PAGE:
To determine the relationship between pain behaviors and self-report of pain and disability in patients with chronic pain.
Thirty-nine patients (59% women), aged 19 to 79 years, admitted to a Multidisciplinary Pain Center with chronic noncancer pain, were assessed on the following: 1) pain intensity using a 0 to 10 Numerical Graphic Rating Scale; 2) the Pain Disability Index; 3) the Pain Self-Efficacy Questionnaire; 4) a 10-minute videotaped session involving sitting, standing, walking, and reclining, after which pain behaviors were coded using a standardized observational protocol.
Interrelationships among pain intensity, pain disability, self-efficacy, and pain behavior were tested using the Pearson product-moment correlations. Significant relationships were found between pain behavior frequencies and self-reported pain intensity (r = 0.29, P < 0.05), self-reported pain disability (r = 0.54, P < 0.0005), and reported self-efficacy (r = −0.42, P < 0.005). Multiple regression analyses were performed to further investigate these interrelationships. Only the Pain Disability Index score was found to make a significant unique contribution (semipartial correlation of 15%, P < 0.008) to the prediction of total pain behavior score.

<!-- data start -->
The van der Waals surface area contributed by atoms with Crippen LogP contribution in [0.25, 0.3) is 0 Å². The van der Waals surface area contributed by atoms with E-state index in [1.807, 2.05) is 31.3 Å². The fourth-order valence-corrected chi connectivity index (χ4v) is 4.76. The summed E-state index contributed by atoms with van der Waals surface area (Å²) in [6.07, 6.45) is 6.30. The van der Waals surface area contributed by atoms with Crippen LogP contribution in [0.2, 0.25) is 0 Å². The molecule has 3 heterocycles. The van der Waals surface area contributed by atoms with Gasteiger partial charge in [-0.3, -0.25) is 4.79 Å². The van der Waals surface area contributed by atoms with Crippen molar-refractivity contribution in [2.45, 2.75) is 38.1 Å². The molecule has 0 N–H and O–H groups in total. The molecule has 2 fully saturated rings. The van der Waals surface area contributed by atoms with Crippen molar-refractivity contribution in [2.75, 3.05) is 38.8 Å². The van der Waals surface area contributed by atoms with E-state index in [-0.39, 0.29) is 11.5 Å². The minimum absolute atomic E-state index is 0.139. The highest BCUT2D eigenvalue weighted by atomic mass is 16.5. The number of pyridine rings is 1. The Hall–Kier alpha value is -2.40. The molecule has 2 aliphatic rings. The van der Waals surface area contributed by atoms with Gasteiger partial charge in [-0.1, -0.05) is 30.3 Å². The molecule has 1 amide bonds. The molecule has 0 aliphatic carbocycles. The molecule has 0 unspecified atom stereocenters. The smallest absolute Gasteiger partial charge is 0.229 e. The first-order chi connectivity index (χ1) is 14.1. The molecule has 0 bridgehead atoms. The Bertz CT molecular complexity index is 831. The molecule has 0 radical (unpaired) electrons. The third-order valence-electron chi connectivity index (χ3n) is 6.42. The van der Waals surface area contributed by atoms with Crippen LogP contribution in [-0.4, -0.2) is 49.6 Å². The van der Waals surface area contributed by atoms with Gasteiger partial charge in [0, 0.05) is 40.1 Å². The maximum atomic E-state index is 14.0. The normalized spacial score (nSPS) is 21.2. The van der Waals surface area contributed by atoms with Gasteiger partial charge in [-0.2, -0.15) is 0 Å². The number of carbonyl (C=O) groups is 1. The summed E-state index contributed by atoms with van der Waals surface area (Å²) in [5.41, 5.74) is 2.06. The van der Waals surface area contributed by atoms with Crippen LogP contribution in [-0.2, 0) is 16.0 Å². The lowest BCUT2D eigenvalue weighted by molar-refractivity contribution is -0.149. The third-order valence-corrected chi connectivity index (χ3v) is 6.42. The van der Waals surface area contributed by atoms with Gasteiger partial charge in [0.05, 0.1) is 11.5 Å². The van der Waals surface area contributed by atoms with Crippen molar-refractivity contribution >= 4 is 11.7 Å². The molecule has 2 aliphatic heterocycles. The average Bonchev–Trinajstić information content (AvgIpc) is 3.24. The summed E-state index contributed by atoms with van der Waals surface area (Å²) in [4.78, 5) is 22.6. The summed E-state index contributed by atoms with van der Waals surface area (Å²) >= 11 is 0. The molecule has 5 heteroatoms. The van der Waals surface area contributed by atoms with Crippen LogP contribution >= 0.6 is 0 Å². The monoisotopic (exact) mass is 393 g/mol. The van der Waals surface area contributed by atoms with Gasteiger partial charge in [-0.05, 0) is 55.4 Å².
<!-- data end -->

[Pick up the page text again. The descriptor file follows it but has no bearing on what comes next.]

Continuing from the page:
Findings suggest that pain behavior observation is a valid and reliable assessment tool for use with a heterogeneous chronic pain population. Significant associations were found between pain behaviors and self-report measures of pain intensity, pain disability, and self-efficacy; pain intensity scores displayed a weak relationship; and pain disability scores the strongest relationship with pain behavior. Viewed with previous research, the results of this study indicate the value of a multimodal, cognitive-behavioral approach to assessing patients with chronic pain.